Other types of reactions on siloxane-modified nickel oxide are possible. For example, the Si—H group can be used for coupling hydridosilane with other functional group containing olefins to tailor the surface chemistry. An allyl amine or acrylonitrile can be used to react with hydridosiloxane-modified nickel oxide using a Platinum catalyst (eg. Chloroplatinic acid). This will result in nickel oxide surfaces containing amine or nitrile end groups. Similarly, the reaction with perfluorobutylethylne results in highly fluorine-rich end groups on the nickel oxide surface.
In another example, the siloxane-treated nickel oxide surface is treated with a radical initiator such as benzoyl peroxide that can generate silyl radical, which in turn may initiate a polymerization of olefinic substrates, such as acrylate monomers. As an example, D4H-modified nickel oxide was reacted with hexanediol-diacrylate in presence of benzoyl peroxide to give nickel oxide covered with acrylate shell.
Table 1 lists a summary of the atomic composition of the surface modified nickel that can be included in VSD composition, according to some embodiments as measured by x-ray photoelectron spectroscopy.
Ni % AT
O % AT
Zn % AT
Ti % AT
VSD Formulation Using Core Shelled Particles
With reference to embodiments described, the core shell particles may be formulated using the following example. Core shell particles such as described may be included as one of the particle constituents of VSD material, in a manner described with prior embodiments. In one embodiment, the VSD material includes nanoparticles, such as carbon-nanotubes as particle constituents. The nanoparticles (0.6 g) are mixed into the polymer binder (e.g. EPON 828 or difunctional bisphenol A/epichlorohydrin by HEXION) (70.8 g) and GP611 epoxy functional dimethylpolysiloxane copolymer, by GENESEE POLYMERS CORP.) (70.8 g). A solvent such as N-methyl-2-pyrrolidone is added (140 g). Appropriate curing and catalyst agents are applied and mixed uniformly. A pre-mixture is formed comprising nanoparticles (e.g. carbon nanotubes), resin and solvent. 78.5 g of TiO2 and 2.6 g of isopropyl tri(N-ethylenediamino) ethyl titanate are added during the mixing process. 617.8 g of wet-chemistry processed oxidized Ni particles (provided as core shelled particle constituents) Are then added with 85.1 g of additional TiO2 and 142.3 g of Bi2O3. Mixing was continued to achieve uniform constituency. High shear mixing over long durations is used to achieve desired uniformity, optionally sonication may also be desirable to improve mixing. According to an embodiment, the formulation results in VSD material that comprises Ni core shell particles having a trigger voltage of approximately 313V and a clamp voltage of approximately 217V for a 3 mil gap with 20 pad diameter measured by a transmission line pulse.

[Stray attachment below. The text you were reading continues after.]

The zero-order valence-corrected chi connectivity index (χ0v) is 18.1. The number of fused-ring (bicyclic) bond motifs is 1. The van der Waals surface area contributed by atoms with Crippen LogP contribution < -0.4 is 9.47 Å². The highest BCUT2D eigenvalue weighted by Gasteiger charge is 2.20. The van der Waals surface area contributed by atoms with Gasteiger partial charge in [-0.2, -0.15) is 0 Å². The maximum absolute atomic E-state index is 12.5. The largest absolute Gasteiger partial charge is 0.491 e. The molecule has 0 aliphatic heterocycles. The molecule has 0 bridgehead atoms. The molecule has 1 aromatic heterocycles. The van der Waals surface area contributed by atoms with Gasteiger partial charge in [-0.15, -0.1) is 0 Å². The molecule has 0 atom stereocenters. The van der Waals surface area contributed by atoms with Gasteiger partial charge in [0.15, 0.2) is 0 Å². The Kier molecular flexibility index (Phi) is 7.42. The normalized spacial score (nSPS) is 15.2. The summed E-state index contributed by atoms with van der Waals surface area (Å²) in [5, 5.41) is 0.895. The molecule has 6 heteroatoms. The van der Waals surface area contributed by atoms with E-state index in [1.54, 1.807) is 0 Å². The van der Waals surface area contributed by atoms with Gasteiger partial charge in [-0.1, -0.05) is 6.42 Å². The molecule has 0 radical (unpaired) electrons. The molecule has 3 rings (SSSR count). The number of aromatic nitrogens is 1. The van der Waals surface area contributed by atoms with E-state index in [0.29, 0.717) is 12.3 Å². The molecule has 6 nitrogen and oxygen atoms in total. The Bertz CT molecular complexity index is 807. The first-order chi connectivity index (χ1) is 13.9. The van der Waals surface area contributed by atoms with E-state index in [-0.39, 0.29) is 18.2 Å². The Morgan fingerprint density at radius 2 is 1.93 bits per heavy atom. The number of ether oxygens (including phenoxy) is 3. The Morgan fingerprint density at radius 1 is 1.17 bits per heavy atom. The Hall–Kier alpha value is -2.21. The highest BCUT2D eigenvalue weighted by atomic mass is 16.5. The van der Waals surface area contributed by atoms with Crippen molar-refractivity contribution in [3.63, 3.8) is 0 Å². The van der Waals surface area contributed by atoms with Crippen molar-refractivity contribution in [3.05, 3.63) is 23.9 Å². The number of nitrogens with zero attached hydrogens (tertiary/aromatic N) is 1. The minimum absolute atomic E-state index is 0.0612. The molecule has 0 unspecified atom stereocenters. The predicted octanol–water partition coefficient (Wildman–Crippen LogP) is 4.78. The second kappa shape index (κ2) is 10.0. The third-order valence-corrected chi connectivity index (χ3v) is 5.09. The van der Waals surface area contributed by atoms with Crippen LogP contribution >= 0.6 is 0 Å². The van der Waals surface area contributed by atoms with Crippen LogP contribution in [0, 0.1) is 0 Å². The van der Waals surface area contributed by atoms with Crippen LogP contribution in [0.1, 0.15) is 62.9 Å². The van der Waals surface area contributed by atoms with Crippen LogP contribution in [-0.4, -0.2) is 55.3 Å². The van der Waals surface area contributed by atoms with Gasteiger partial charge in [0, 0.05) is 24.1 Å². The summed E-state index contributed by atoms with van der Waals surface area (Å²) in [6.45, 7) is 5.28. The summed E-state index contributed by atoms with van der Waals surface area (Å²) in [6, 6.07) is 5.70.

As an alternative to embodiments described, the core of the core shell particle may comprise a varistor particle, such as zinc-oxide or titanium dioxide. Still further, other embodiments may mix varistors and core shell particles such as described herein.
Conductor Shell and Conductor-on-Conductor Core Shell Particles
In many cases, conductive cores made of different materials in a layered structure can provide desirable electrical or physical properties for particular compositions or applications of VSD material. For example, it is often desirable to incorporate conductive particles with different sizes and shapes in a VSD formulation in order to achieve targeted electrical properties.
Accordingly, some embodiments provide a VSD formulation that includes a core shelled particle comprising (i) a core formed from insulating, semiconducting or conducting material, and (ii) one or more additional shell layers that have at least an outmost layer that is formed from conductive material. Such conductive particles provide advantages such as being tunable in size and shape. The core materials can be chosen from various materials such as silica particles, polymeric particles, metal particles, and graphite. The overall size of the core shelled particles may range from sub-micrometers to micrometers, and have various shapes (including those selected by design).